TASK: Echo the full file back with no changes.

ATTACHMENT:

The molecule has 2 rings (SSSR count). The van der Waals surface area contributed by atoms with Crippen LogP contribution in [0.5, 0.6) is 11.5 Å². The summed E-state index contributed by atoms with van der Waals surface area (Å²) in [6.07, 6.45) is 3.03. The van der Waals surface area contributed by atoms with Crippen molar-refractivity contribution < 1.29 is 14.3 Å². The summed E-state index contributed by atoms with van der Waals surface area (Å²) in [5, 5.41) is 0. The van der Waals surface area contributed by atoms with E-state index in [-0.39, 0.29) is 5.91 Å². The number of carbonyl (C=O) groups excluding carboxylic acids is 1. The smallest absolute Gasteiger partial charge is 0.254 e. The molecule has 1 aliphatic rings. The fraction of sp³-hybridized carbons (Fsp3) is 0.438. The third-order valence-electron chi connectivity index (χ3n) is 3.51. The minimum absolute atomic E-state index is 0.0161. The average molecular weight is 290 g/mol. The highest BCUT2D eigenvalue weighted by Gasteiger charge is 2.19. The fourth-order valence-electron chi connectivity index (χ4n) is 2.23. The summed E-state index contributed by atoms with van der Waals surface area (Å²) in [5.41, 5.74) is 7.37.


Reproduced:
The molecule has 2 rings (SSSR count). The van der Waals surface area contributed by atoms with Crippen LogP contribution in [0.5, 0.6) is 11.5 Å². The summed E-state index contributed by atoms with van der Waals surface area (Å²) in [6.07, 6.45) is 3.03. The van der Waals surface area contributed by atoms with Crippen molar-refractivity contribution < 1.29 is 14.3 Å². The summed E-state index contributed by atoms with van der Waals surface area (Å²) in [5, 5.41) is 0. The van der Waals surface area contributed by atoms with E-state index in [-0.39, 0.29) is 5.91 Å². The number of carbonyl (C=O) groups excluding carboxylic acids is 1. The smallest absolute Gasteiger partial charge is 0.254 e. The molecule has 1 aliphatic rings. The fraction of sp³-hybridized carbons (Fsp3) is 0.438. The third-order valence-electron chi connectivity index (χ3n) is 3.51. The minimum absolute atomic E-state index is 0.0161. The average molecular weight is 290 g/mol. The highest BCUT2D eigenvalue weighted by Gasteiger charge is 2.19. The fourth-order valence-electron chi connectivity index (χ4n) is 2.23. The summed E-state index contributed by atoms with van der Waals surface area (Å²) in [5.41, 5.74) is 7.37.